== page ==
American composer Charles Wuorinen, 1938–2020. (credit: Nina Roberts

Charles Wuorinen: a student’s recollections

American composer Charles Wuorinen was born in New York City on June 9, 1938. He passed away on March 11, 2020, at age 81. Today marks the late American composer’s 85th birthday. To honor the occasion, we asked Karl Henning, one of our writers who was also a student of Wuorinen, to offer some recollections about studying with the distinguished dodecaphonist. Here’s what he has to say:

Karl Henning | 9 JUN 2023

In the late 1980s, I wound up pursuing my doctoral work in Composition at the University at Buffalo (or the State University of New York at Buffalo, “if you’re not into the whole brevity thing”). I say “wound up” because my path to Buffalo was no bullet train. To be fair, it sounds like a line from Comedy Improv Night: “Who chooses to go to Buffalo?”

I had entered the Graduate Composition Program in Buffalo, not knowing with whom I might study. Morton Feldman, who had been l’Eminence grise in the UB Composition Faculty, and of whom I knew nothing but his name and the title Rothko Chapel had passed away, and the two front-rank composers whom the Department brought in pro tempore were Louis Andriessen, who would take a pied-à-terre in Buffalo, and Charles Wuorinen, then on the faculty at Rutgers, who would shuttle to Lake Erie weekly.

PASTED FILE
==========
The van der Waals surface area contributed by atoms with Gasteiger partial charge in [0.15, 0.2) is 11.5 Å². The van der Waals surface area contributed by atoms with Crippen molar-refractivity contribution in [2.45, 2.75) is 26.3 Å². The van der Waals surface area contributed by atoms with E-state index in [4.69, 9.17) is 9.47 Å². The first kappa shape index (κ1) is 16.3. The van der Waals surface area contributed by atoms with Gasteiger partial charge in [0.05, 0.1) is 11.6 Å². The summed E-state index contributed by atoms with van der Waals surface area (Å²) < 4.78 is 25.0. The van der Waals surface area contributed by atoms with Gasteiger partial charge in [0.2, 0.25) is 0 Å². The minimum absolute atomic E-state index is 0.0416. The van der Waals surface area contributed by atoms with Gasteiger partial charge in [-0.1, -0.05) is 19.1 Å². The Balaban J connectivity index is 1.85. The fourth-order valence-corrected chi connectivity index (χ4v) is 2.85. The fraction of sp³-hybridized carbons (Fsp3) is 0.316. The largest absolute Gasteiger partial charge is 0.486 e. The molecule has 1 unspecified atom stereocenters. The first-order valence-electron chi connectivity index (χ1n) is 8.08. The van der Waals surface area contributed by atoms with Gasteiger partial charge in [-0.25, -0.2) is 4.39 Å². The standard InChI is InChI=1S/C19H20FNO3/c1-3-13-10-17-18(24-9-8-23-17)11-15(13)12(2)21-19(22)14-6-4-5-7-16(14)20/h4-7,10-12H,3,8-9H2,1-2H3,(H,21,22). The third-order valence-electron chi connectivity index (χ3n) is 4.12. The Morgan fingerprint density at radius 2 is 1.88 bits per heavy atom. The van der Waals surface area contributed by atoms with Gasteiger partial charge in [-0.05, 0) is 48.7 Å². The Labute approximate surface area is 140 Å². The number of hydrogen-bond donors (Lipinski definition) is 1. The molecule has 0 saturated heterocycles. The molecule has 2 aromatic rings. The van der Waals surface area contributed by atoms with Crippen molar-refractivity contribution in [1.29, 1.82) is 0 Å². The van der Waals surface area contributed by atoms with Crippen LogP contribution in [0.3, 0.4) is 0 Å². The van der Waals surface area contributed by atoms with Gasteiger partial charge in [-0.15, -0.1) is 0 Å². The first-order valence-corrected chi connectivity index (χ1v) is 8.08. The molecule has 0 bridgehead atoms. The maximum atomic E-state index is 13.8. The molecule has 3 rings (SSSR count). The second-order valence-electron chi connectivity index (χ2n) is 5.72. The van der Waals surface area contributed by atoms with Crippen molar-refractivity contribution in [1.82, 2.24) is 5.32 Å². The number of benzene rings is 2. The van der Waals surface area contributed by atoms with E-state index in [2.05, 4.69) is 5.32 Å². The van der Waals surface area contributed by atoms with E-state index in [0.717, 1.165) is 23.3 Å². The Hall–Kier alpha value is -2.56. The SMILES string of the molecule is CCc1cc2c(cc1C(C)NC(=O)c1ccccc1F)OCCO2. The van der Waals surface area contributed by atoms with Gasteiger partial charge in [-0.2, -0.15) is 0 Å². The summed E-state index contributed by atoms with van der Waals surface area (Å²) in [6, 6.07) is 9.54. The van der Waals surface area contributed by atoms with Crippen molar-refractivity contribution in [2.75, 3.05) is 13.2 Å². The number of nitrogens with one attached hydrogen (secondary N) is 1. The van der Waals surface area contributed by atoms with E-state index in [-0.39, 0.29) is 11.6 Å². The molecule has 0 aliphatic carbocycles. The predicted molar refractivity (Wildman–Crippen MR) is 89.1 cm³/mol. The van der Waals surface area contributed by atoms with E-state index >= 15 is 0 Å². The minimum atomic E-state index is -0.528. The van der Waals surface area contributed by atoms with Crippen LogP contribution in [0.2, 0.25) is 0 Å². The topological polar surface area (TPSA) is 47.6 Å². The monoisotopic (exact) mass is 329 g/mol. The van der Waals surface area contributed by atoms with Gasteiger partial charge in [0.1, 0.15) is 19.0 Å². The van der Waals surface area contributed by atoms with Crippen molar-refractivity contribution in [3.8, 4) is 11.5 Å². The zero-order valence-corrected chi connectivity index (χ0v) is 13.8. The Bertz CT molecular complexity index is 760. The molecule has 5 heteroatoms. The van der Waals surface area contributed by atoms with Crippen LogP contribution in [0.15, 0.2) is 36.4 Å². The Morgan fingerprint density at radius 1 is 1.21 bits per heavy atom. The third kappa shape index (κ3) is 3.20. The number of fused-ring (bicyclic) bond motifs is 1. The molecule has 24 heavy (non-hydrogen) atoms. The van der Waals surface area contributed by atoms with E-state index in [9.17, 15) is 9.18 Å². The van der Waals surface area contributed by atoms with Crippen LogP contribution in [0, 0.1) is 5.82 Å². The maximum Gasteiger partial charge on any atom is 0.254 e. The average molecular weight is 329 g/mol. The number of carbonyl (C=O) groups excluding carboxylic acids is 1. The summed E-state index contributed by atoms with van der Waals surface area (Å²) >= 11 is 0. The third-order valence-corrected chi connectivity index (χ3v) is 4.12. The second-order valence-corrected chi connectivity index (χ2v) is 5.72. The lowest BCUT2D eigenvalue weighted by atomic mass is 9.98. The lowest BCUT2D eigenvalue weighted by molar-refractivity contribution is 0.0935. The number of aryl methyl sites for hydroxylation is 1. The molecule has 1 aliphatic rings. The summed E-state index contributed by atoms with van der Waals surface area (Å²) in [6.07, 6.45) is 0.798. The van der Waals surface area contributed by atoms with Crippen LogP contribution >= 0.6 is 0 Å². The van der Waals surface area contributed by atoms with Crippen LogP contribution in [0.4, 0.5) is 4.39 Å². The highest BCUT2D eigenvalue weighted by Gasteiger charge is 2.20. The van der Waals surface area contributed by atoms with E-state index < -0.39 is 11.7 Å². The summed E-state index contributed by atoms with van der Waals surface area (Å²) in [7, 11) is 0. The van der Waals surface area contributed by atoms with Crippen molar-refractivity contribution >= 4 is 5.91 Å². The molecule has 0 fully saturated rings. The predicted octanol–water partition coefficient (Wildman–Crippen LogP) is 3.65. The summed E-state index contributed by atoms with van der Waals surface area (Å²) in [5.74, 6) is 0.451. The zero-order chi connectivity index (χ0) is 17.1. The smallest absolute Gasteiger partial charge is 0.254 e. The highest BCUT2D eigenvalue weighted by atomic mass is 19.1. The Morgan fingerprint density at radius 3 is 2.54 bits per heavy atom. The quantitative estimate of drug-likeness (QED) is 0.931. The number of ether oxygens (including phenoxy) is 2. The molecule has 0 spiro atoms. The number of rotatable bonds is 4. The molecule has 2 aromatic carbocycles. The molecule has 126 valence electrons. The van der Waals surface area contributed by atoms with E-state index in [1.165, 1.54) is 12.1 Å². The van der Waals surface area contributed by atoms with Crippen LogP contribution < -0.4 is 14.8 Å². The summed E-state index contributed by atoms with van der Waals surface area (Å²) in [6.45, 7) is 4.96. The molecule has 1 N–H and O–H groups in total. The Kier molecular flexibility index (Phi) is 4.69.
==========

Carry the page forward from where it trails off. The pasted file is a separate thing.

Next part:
I was not given the choice of which gentleman to study with but was simply informed (not that I had any quarrel with the result) that I was to work with Charles.

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We graduate composers met each of the two at a weekly seminar in which either Louis or Charles would present a piece of theirs. So possibly the first I saw Charles was in this seminar, during which he played for us Garrick Ohlsson’s recording (with the San Francisco Symphony) of Charles’ Third Piano Concerto. Somehow, I was the one who ended up silently volunteering to turn the pages of the score, so my entrée to Wuorinen’s work was listening to this powerfully athletic, exhilarating concerto while keeping abreast of the score in real-time as a page-turner.

Soon after, when we met in his studio for the first time, he told me, tongue-in-cheek, that in the composition studio, ideally, he would train up “little Charles Wuorinens.” Only now, as I write this, I think of the satirical Soviet cartoon of the miniature Dmitri Shostakoviches, and I wonder if Charles had this in mind.

In any event, my experience working with him in the studio was that, if he did not always laud the work which I brought in (he didn’t), he did give me some space. I wrote the pieces I was interested in trying out, and did not try to “write into” Charles’ world. To my benefit throughout our work together, he consistently and, on the whole, patiently encouraged me to expand my own sound world. My music would never sound as if I were seeking to imitate Charles, but rather I internalized the musical benefits.

Charles Wuorinen (credit: Susan Johann)

Charles Wuorinen (credit: Susan Johann)

The second notable incident in Charles’ studio followed a Graduate Composers Concert. Nobody on the Graduate Composition Faculty defended or justified the practice, but we Graduate Composers were given exactly one and only one concert each semester in which we might present our work. If it sounds ridiculous and stultifying, it probably is.